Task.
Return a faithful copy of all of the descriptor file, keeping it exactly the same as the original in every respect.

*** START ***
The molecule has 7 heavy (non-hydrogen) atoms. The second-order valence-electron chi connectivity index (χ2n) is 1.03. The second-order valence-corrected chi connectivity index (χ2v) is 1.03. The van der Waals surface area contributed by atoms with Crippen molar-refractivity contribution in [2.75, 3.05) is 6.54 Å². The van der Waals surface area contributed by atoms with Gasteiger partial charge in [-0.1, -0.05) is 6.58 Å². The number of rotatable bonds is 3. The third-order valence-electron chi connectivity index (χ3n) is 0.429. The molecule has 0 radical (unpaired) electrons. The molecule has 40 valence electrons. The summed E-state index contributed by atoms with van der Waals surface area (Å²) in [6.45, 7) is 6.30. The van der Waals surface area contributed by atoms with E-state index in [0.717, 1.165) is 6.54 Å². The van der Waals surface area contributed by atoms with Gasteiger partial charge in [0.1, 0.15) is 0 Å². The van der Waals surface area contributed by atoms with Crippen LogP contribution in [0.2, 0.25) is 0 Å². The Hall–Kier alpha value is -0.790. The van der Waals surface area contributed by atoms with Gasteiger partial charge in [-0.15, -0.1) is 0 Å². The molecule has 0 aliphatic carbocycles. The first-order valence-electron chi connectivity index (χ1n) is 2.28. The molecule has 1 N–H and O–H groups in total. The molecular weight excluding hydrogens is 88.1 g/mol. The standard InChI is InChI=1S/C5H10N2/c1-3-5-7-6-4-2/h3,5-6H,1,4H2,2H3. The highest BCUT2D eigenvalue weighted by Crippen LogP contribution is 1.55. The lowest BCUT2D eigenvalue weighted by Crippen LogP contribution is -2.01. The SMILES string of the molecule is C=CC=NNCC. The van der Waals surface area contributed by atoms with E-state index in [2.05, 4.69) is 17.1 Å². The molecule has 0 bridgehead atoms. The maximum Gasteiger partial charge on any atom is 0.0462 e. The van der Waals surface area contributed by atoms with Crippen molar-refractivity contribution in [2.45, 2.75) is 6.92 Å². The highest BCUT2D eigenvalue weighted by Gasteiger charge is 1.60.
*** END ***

The molecule has 7 heavy (non-hydrogen) atoms. The second-order valence-electron chi connectivity index (χ2n) is 1.03. The second-order valence-corrected chi connectivity index (χ2v) is 1.03. The van der Waals surface area contributed by atoms with Crippen molar-refractivity contribution in [2.75, 3.05) is 6.54 Å². The van der Waals surface area contributed by atoms with Gasteiger partial charge in [-0.1, -0.05) is 6.58 Å². The number of rotatable bonds is 3. The third-order valence-electron chi connectivity index (χ3n) is 0.429. The molecule has 0 radical (unpaired) electrons. The molecule has 40 valence electrons. The summed E-state index contributed by atoms with van der Waals surface area (Å²) in [6.45, 7) is 6.30. The van der Waals surface area contributed by atoms with E-state index in [0.717, 1.165) is 6.54 Å². The van der Waals surface area contributed by atoms with Gasteiger partial charge in [0.1, 0.15) is 0 Å². The van der Waals surface area contributed by atoms with Crippen LogP contribution in [0.2, 0.25) is 0 Å². The Hall–Kier alpha value is -0.790. The van der Waals surface area contributed by atoms with Gasteiger partial charge in [-0.15, -0.1) is 0 Å². The molecule has 0 aliphatic carbocycles. The first-order valence-electron chi connectivity index (χ1n) is 2.28. The molecule has 1 N–H and O–H groups in total. The molecular weight excluding hydrogens is 88.1 g/mol. The standard InChI is InChI=1S/C5H10N2/c1-3-5-7-6-4-2/h3,5-6H,1,4H2,2H3. The highest BCUT2D eigenvalue weighted by Crippen LogP contribution is 1.55. The lowest BCUT2D eigenvalue weighted by Crippen LogP contribution is -2.01. The SMILES string of the molecule is C=CC=NNCC. The van der Waals surface area contributed by atoms with E-state index in [2.05, 4.69) is 17.1 Å². The molecule has 0 bridgehead atoms. The maximum Gasteiger partial charge on any atom is 0.0462 e. The van der Waals surface area contributed by atoms with Crippen molar-refractivity contribution in [2.45, 2.75) is 6.92 Å². The highest BCUT2D eigenvalue weighted by Gasteiger charge is 1.60.